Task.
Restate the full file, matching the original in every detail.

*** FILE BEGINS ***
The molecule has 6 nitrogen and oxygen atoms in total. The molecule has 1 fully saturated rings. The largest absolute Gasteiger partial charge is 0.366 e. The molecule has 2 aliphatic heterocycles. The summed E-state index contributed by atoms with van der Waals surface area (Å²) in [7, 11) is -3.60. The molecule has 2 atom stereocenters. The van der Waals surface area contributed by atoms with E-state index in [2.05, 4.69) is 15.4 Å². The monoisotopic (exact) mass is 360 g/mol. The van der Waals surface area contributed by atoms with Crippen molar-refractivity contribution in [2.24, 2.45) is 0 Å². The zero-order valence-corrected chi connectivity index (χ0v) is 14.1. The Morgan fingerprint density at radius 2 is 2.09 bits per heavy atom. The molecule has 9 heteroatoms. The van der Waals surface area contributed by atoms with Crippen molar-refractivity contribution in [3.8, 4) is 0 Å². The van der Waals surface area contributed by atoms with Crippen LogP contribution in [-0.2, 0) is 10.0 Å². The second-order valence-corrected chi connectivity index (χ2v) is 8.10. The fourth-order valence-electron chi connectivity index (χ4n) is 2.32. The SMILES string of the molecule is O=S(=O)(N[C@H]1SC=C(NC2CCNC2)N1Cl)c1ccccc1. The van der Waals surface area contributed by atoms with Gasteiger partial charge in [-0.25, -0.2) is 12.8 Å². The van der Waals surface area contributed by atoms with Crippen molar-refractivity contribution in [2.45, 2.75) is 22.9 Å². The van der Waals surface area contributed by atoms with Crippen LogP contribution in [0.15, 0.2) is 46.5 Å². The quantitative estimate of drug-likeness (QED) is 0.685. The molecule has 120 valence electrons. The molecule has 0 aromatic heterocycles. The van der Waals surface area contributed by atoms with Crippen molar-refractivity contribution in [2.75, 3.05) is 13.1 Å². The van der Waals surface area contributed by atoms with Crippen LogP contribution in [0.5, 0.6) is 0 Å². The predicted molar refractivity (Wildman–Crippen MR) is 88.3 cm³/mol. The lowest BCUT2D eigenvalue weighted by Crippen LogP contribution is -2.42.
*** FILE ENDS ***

The molecule has 6 nitrogen and oxygen atoms in total. The molecule has 1 fully saturated rings. The largest absolute Gasteiger partial charge is 0.366 e. The molecule has 2 aliphatic heterocycles. The summed E-state index contributed by atoms with van der Waals surface area (Å²) in [7, 11) is -3.60. The molecule has 2 atom stereocenters. The van der Waals surface area contributed by atoms with E-state index in [2.05, 4.69) is 15.4 Å². The monoisotopic (exact) mass is 360 g/mol. The van der Waals surface area contributed by atoms with Crippen molar-refractivity contribution in [2.24, 2.45) is 0 Å². The zero-order valence-corrected chi connectivity index (χ0v) is 14.1. The Morgan fingerprint density at radius 2 is 2.09 bits per heavy atom. The molecule has 9 heteroatoms. The van der Waals surface area contributed by atoms with Crippen molar-refractivity contribution in [3.8, 4) is 0 Å². The van der Waals surface area contributed by atoms with Crippen LogP contribution in [-0.2, 0) is 10.0 Å². The second-order valence-corrected chi connectivity index (χ2v) is 8.10. The fourth-order valence-electron chi connectivity index (χ4n) is 2.32. The SMILES string of the molecule is O=S(=O)(N[C@H]1SC=C(NC2CCNC2)N1Cl)c1ccccc1. The van der Waals surface area contributed by atoms with Gasteiger partial charge in [-0.25, -0.2) is 12.8 Å². The van der Waals surface area contributed by atoms with Crippen molar-refractivity contribution in [2.45, 2.75) is 22.9 Å². The van der Waals surface area contributed by atoms with Crippen LogP contribution in [0.15, 0.2) is 46.5 Å². The quantitative estimate of drug-likeness (QED) is 0.685. The molecule has 120 valence electrons. The molecule has 0 aromatic heterocycles. The van der Waals surface area contributed by atoms with Crippen molar-refractivity contribution in [2.75, 3.05) is 13.1 Å². The van der Waals surface area contributed by atoms with Crippen LogP contribution in [0.5, 0.6) is 0 Å². The predicted molar refractivity (Wildman–Crippen MR) is 88.3 cm³/mol. The lowest BCUT2D eigenvalue weighted by Crippen LogP contribution is -2.42.